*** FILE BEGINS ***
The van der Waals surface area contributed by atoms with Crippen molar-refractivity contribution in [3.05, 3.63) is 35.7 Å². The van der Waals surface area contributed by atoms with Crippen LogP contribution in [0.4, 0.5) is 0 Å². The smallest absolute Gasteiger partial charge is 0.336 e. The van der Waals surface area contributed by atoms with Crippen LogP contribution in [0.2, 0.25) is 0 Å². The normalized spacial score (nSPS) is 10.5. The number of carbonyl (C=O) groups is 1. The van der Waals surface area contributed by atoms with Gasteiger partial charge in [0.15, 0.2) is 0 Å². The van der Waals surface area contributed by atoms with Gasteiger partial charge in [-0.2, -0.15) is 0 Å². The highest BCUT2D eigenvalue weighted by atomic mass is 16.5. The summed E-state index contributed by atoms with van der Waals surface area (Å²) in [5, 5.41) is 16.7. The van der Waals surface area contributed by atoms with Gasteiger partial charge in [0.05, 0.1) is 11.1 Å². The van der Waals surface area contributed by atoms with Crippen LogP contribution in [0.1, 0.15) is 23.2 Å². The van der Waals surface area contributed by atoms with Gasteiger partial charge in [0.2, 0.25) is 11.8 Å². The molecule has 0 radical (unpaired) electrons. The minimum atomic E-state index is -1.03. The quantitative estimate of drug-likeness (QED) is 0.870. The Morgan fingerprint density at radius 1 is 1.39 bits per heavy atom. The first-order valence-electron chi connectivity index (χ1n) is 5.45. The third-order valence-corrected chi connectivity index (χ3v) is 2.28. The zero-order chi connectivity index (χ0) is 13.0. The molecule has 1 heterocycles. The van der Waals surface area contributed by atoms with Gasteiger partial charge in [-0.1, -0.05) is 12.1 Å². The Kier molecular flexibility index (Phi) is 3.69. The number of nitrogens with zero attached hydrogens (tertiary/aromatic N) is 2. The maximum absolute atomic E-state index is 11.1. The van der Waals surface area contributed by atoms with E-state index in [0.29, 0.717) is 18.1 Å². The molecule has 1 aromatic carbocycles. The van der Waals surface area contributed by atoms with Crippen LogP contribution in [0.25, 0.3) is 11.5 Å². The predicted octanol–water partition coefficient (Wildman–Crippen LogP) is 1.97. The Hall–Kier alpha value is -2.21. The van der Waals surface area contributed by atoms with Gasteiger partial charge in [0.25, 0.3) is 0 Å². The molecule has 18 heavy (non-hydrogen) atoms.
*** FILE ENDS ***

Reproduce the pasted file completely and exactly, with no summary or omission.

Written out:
The van der Waals surface area contributed by atoms with Crippen molar-refractivity contribution in [3.05, 3.63) is 35.7 Å². The van der Waals surface area contributed by atoms with Crippen LogP contribution in [0.4, 0.5) is 0 Å². The smallest absolute Gasteiger partial charge is 0.336 e. The van der Waals surface area contributed by atoms with Crippen LogP contribution in [0.2, 0.25) is 0 Å². The normalized spacial score (nSPS) is 10.5. The number of carbonyl (C=O) groups is 1. The van der Waals surface area contributed by atoms with Gasteiger partial charge in [0.15, 0.2) is 0 Å². The van der Waals surface area contributed by atoms with Gasteiger partial charge in [-0.2, -0.15) is 0 Å². The highest BCUT2D eigenvalue weighted by atomic mass is 16.5. The summed E-state index contributed by atoms with van der Waals surface area (Å²) in [5, 5.41) is 16.7. The van der Waals surface area contributed by atoms with Gasteiger partial charge in [0.05, 0.1) is 11.1 Å². The van der Waals surface area contributed by atoms with Crippen LogP contribution in [0.1, 0.15) is 23.2 Å². The van der Waals surface area contributed by atoms with Gasteiger partial charge in [0.2, 0.25) is 11.8 Å². The molecule has 0 radical (unpaired) electrons. The minimum atomic E-state index is -1.03. The quantitative estimate of drug-likeness (QED) is 0.870. The Morgan fingerprint density at radius 1 is 1.39 bits per heavy atom. The first-order valence-electron chi connectivity index (χ1n) is 5.45. The third-order valence-corrected chi connectivity index (χ3v) is 2.28. The zero-order chi connectivity index (χ0) is 13.0. The molecule has 1 heterocycles. The van der Waals surface area contributed by atoms with Gasteiger partial charge in [-0.1, -0.05) is 12.1 Å². The Kier molecular flexibility index (Phi) is 3.69. The number of nitrogens with zero attached hydrogens (tertiary/aromatic N) is 2. The maximum absolute atomic E-state index is 11.1. The van der Waals surface area contributed by atoms with E-state index in [0.29, 0.717) is 18.1 Å². The molecule has 1 aromatic carbocycles. The van der Waals surface area contributed by atoms with Crippen LogP contribution in [0.25, 0.3) is 11.5 Å². The predicted octanol–water partition coefficient (Wildman–Crippen LogP) is 1.97. The Hall–Kier alpha value is -2.21. The van der Waals surface area contributed by atoms with Gasteiger partial charge in [0.25, 0.3) is 0 Å². The molecule has 18 heavy (non-hydrogen) atoms.